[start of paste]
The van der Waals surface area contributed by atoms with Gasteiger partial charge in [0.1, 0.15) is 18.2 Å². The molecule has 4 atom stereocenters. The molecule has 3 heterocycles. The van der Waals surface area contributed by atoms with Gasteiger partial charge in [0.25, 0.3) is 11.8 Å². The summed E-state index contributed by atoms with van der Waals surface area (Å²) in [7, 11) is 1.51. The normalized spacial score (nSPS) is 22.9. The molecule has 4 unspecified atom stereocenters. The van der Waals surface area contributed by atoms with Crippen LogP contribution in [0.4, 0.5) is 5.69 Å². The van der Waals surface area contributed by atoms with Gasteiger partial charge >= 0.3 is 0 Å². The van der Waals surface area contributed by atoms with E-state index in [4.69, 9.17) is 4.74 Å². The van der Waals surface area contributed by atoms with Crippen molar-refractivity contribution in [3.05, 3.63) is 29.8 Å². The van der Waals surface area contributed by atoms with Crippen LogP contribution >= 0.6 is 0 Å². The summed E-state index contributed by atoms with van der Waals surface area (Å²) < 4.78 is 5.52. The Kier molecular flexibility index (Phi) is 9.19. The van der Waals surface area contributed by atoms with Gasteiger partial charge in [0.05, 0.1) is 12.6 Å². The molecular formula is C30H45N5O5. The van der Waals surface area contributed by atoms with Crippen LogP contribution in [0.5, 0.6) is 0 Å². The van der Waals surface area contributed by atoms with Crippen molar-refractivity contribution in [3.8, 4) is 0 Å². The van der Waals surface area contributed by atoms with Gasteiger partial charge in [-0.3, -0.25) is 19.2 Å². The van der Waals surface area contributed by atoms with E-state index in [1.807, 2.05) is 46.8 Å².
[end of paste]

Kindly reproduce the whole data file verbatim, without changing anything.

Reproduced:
The van der Waals surface area contributed by atoms with Gasteiger partial charge in [0.1, 0.15) is 18.2 Å². The molecule has 4 atom stereocenters. The molecule has 3 heterocycles. The van der Waals surface area contributed by atoms with Gasteiger partial charge in [0.25, 0.3) is 11.8 Å². The summed E-state index contributed by atoms with van der Waals surface area (Å²) in [7, 11) is 1.51. The normalized spacial score (nSPS) is 22.9. The molecule has 4 unspecified atom stereocenters. The van der Waals surface area contributed by atoms with Crippen LogP contribution in [0.4, 0.5) is 5.69 Å². The van der Waals surface area contributed by atoms with Gasteiger partial charge >= 0.3 is 0 Å². The van der Waals surface area contributed by atoms with E-state index in [4.69, 9.17) is 4.74 Å². The van der Waals surface area contributed by atoms with Crippen molar-refractivity contribution in [3.05, 3.63) is 29.8 Å². The van der Waals surface area contributed by atoms with Crippen LogP contribution >= 0.6 is 0 Å². The summed E-state index contributed by atoms with van der Waals surface area (Å²) < 4.78 is 5.52. The Kier molecular flexibility index (Phi) is 9.19. The van der Waals surface area contributed by atoms with Gasteiger partial charge in [0.05, 0.1) is 12.6 Å². The molecular formula is C30H45N5O5. The van der Waals surface area contributed by atoms with Crippen LogP contribution in [0.5, 0.6) is 0 Å². The van der Waals surface area contributed by atoms with Crippen molar-refractivity contribution in [3.8, 4) is 0 Å². The van der Waals surface area contributed by atoms with Gasteiger partial charge in [-0.3, -0.25) is 19.2 Å². The van der Waals surface area contributed by atoms with E-state index in [1.807, 2.05) is 46.8 Å².